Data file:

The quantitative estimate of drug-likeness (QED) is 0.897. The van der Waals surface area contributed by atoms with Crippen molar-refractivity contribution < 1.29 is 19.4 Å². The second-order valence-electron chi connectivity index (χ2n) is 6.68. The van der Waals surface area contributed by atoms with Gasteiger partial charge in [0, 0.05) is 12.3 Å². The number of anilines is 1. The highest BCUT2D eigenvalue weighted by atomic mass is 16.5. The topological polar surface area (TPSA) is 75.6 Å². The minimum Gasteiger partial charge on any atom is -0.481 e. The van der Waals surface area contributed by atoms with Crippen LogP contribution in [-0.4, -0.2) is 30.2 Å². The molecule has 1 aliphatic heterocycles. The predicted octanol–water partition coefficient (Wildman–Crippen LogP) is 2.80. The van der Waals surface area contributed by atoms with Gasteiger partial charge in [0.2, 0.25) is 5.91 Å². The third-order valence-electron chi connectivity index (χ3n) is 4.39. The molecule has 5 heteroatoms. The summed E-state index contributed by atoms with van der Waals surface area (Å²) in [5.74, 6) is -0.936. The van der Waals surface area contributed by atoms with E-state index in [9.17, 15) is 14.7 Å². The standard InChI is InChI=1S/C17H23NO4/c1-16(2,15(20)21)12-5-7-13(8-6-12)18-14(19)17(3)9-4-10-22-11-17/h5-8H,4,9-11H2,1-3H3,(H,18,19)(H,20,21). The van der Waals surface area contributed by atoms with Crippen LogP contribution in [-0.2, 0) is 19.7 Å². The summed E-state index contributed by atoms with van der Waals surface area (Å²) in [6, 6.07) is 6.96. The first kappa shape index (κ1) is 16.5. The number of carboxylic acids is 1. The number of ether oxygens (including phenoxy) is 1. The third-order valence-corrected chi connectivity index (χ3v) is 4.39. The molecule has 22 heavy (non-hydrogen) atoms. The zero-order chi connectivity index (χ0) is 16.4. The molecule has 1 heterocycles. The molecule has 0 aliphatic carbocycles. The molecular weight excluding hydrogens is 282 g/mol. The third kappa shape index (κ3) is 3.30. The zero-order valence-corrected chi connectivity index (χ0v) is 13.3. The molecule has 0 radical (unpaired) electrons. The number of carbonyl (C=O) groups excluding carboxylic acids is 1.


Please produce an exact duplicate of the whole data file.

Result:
The quantitative estimate of drug-likeness (QED) is 0.897. The van der Waals surface area contributed by atoms with Crippen molar-refractivity contribution < 1.29 is 19.4 Å². The second-order valence-electron chi connectivity index (χ2n) is 6.68. The van der Waals surface area contributed by atoms with Gasteiger partial charge in [0, 0.05) is 12.3 Å². The number of anilines is 1. The highest BCUT2D eigenvalue weighted by atomic mass is 16.5. The topological polar surface area (TPSA) is 75.6 Å². The minimum Gasteiger partial charge on any atom is -0.481 e. The van der Waals surface area contributed by atoms with Crippen LogP contribution in [-0.4, -0.2) is 30.2 Å². The molecule has 1 aliphatic heterocycles. The predicted octanol–water partition coefficient (Wildman–Crippen LogP) is 2.80. The van der Waals surface area contributed by atoms with Gasteiger partial charge in [0.2, 0.25) is 5.91 Å². The third-order valence-electron chi connectivity index (χ3n) is 4.39. The molecule has 5 heteroatoms. The summed E-state index contributed by atoms with van der Waals surface area (Å²) in [5.74, 6) is -0.936. The van der Waals surface area contributed by atoms with E-state index in [9.17, 15) is 14.7 Å². The standard InChI is InChI=1S/C17H23NO4/c1-16(2,15(20)21)12-5-7-13(8-6-12)18-14(19)17(3)9-4-10-22-11-17/h5-8H,4,9-11H2,1-3H3,(H,18,19)(H,20,21). The van der Waals surface area contributed by atoms with Crippen LogP contribution in [-0.2, 0) is 19.7 Å². The summed E-state index contributed by atoms with van der Waals surface area (Å²) in [6, 6.07) is 6.96. The first kappa shape index (κ1) is 16.5. The number of carboxylic acids is 1. The number of ether oxygens (including phenoxy) is 1. The third-order valence-corrected chi connectivity index (χ3v) is 4.39. The molecule has 22 heavy (non-hydrogen) atoms. The zero-order chi connectivity index (χ0) is 16.4. The molecule has 1 heterocycles. The molecule has 0 aliphatic carbocycles. The molecular weight excluding hydrogens is 282 g/mol. The third kappa shape index (κ3) is 3.30. The zero-order valence-corrected chi connectivity index (χ0v) is 13.3. The molecule has 0 radical (unpaired) electrons. The number of carbonyl (C=O) groups excluding carboxylic acids is 1.